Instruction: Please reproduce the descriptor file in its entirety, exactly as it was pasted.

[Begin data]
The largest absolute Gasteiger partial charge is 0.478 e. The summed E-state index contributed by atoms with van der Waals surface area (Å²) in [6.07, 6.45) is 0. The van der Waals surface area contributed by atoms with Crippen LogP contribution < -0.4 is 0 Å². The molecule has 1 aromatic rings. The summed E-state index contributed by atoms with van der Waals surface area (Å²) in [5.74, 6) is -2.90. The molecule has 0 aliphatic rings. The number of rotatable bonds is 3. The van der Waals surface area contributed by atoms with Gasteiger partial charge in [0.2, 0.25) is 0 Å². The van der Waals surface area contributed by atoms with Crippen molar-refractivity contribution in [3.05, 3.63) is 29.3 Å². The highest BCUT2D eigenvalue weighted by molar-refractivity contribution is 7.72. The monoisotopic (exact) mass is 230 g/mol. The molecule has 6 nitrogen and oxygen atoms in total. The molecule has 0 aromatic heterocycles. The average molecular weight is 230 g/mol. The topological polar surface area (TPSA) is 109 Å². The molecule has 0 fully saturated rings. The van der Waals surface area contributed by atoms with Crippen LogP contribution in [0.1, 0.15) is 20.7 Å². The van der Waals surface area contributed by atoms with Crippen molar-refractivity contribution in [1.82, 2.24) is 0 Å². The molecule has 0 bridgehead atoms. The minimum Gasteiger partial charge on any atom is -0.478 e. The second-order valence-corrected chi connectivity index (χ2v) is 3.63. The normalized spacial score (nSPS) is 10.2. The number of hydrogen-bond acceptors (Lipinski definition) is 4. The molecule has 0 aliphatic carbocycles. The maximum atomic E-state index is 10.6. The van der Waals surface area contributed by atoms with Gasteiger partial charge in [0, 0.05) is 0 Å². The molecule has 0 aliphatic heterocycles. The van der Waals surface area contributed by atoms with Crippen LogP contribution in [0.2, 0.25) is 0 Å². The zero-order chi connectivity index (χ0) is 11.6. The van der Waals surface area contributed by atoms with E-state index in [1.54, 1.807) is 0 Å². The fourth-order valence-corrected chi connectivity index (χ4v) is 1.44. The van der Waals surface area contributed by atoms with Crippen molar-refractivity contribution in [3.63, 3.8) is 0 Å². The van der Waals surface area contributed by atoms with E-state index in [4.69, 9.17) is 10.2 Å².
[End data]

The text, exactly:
The largest absolute Gasteiger partial charge is 0.478 e. The summed E-state index contributed by atoms with van der Waals surface area (Å²) in [6.07, 6.45) is 0. The van der Waals surface area contributed by atoms with Crippen LogP contribution < -0.4 is 0 Å². The molecule has 1 aromatic rings. The summed E-state index contributed by atoms with van der Waals surface area (Å²) in [5.74, 6) is -2.90. The molecule has 0 aliphatic rings. The number of rotatable bonds is 3. The van der Waals surface area contributed by atoms with Gasteiger partial charge in [0.2, 0.25) is 0 Å². The van der Waals surface area contributed by atoms with Crippen molar-refractivity contribution in [3.05, 3.63) is 29.3 Å². The highest BCUT2D eigenvalue weighted by molar-refractivity contribution is 7.72. The monoisotopic (exact) mass is 230 g/mol. The molecule has 6 nitrogen and oxygen atoms in total. The molecule has 0 aromatic heterocycles. The average molecular weight is 230 g/mol. The topological polar surface area (TPSA) is 109 Å². The molecule has 0 fully saturated rings. The van der Waals surface area contributed by atoms with Crippen LogP contribution in [0.1, 0.15) is 20.7 Å². The van der Waals surface area contributed by atoms with Crippen molar-refractivity contribution in [1.82, 2.24) is 0 Å². The molecule has 0 bridgehead atoms. The minimum Gasteiger partial charge on any atom is -0.478 e. The second-order valence-corrected chi connectivity index (χ2v) is 3.63. The normalized spacial score (nSPS) is 10.2. The number of hydrogen-bond acceptors (Lipinski definition) is 4. The molecule has 0 aliphatic carbocycles. The maximum atomic E-state index is 10.6. The van der Waals surface area contributed by atoms with Gasteiger partial charge in [0, 0.05) is 0 Å². The molecule has 0 aliphatic heterocycles. The van der Waals surface area contributed by atoms with Crippen LogP contribution in [0.2, 0.25) is 0 Å². The zero-order chi connectivity index (χ0) is 11.6. The van der Waals surface area contributed by atoms with E-state index in [1.54, 1.807) is 0 Å². The fourth-order valence-corrected chi connectivity index (χ4v) is 1.44. The van der Waals surface area contributed by atoms with Crippen molar-refractivity contribution in [3.63, 3.8) is 0 Å². The van der Waals surface area contributed by atoms with E-state index in [4.69, 9.17) is 10.2 Å².